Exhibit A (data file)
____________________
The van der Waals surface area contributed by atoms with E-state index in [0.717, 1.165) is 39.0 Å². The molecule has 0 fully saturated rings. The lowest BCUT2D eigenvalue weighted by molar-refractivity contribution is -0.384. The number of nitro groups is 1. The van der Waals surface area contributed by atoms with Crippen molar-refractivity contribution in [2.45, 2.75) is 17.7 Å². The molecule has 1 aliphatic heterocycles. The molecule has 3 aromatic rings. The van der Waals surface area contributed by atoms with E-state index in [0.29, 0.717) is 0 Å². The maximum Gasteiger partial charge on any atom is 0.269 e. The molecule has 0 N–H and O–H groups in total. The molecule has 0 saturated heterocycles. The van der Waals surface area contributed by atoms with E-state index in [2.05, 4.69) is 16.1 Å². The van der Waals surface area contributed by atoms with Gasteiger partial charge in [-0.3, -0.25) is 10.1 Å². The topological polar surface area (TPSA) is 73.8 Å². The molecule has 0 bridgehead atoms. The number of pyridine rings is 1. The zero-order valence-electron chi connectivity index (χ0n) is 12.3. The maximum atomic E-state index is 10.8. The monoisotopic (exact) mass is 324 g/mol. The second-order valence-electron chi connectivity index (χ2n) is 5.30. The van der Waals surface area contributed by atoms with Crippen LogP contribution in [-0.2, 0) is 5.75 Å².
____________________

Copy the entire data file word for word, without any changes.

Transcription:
The van der Waals surface area contributed by atoms with E-state index in [0.717, 1.165) is 39.0 Å². The molecule has 0 fully saturated rings. The lowest BCUT2D eigenvalue weighted by molar-refractivity contribution is -0.384. The number of nitro groups is 1. The van der Waals surface area contributed by atoms with Crippen molar-refractivity contribution in [2.45, 2.75) is 17.7 Å². The molecule has 1 aliphatic heterocycles. The molecule has 3 aromatic rings. The van der Waals surface area contributed by atoms with E-state index in [0.29, 0.717) is 0 Å². The maximum Gasteiger partial charge on any atom is 0.269 e. The molecule has 0 N–H and O–H groups in total. The molecule has 0 saturated heterocycles. The van der Waals surface area contributed by atoms with E-state index in [2.05, 4.69) is 16.1 Å². The van der Waals surface area contributed by atoms with Gasteiger partial charge in [-0.3, -0.25) is 10.1 Å². The topological polar surface area (TPSA) is 73.8 Å². The molecule has 0 bridgehead atoms. The number of pyridine rings is 1. The zero-order valence-electron chi connectivity index (χ0n) is 12.3. The maximum atomic E-state index is 10.8. The monoisotopic (exact) mass is 324 g/mol. The second-order valence-electron chi connectivity index (χ2n) is 5.30. The van der Waals surface area contributed by atoms with Crippen LogP contribution in [-0.2, 0) is 5.75 Å².